Jackson: It would have been great for this episode to have been irrelevant by now. It’s hard to think about these real-life events in the context of what we want for our show. I wish it was last year’s problem and it felt dated by now.

Lifetime opted to keep this episode on the schedule as planned and not shelf it as often is done when life suddenly imitates art in this way. Was that the right move in your minds?

Gertrude Shapiro: I believe in the basic integrity of the story in terms of it being carefully thought through. We made an effort, for instance, to write and cast the cop as a rookie who probably hadn’t received a lot of the escalation training and also to have a certain amount of empathy for him. We don’t want to gloss that over or take away responsibility but in the specific scene that we’re depicting, all of the blame lays on Rachel — for underestimating the situation, for creating the situation, for trying to document the situation to basically impress her boyfriend. Rachel is the asshole in this situation. She put the cop’s life in danger, and she put two men’s lives in danger, and there’s something in that that I feel has integrity. I also think it’s important that Romeo doesn’t die. I feel like we’d probably be having a different conversation if he did.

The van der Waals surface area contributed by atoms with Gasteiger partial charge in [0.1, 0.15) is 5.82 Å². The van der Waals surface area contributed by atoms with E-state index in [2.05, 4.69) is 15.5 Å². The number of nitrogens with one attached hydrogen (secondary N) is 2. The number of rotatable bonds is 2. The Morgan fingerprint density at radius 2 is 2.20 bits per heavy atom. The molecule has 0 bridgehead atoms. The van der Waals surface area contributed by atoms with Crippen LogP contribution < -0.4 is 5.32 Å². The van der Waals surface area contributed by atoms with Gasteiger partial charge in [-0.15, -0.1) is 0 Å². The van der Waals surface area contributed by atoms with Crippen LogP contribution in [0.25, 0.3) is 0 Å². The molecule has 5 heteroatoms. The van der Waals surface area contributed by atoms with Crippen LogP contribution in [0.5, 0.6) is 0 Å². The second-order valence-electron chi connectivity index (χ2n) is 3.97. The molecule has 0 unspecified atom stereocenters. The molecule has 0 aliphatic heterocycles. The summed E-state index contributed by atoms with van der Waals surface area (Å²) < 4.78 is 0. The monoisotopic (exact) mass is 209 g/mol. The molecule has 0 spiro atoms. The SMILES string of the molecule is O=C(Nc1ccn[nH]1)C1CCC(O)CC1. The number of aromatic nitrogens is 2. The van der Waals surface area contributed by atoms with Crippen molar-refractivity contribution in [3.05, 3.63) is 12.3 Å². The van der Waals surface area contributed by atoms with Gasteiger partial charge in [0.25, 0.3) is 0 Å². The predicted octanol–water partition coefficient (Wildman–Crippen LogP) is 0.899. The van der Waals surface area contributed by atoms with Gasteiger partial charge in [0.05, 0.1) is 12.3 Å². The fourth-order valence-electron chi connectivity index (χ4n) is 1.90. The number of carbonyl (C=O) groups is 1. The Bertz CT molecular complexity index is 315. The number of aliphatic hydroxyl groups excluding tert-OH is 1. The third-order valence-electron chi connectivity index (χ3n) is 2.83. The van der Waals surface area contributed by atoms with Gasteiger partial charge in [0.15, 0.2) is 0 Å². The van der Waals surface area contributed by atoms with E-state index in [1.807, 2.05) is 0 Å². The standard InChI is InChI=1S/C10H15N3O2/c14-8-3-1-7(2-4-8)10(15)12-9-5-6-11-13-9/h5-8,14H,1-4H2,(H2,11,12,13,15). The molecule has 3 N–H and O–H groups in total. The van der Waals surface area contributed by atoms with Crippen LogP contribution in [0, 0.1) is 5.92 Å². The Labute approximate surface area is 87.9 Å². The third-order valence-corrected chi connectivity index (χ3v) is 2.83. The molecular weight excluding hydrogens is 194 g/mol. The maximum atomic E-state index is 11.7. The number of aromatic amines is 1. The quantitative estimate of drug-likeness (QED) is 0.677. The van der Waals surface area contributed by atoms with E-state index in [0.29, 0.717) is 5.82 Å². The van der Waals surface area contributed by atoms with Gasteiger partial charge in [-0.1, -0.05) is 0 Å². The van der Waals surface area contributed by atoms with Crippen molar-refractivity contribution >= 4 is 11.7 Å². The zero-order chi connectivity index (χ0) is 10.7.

In an ideal world, what do you hope the take away or legacy of an episode like this is?

Gertrude Shapiro: The conversation about white allies is a vital one. If you are a white person who cares about these issues, what is the appropriate way to be invited into the conversation? And to [that end], what is inappropriate, and what is it that you maybe don’t understand? I think that’s another reason why the episode is relevant right now. For me, as a white person who does care about these issues, I’m glad that that conversation might be happening and that [we’re] pointing out that there’s no way that you can know what it’s like to be a black man. It’s not your story to tell but there are ways to be an ally, but you have to be asked and you have to listen. So I feel like it’s additive, it’s part of the conversation that still needs to be happening — or at least that’s my hope.

Read the entire Q&A here at The Hollywood Reporter.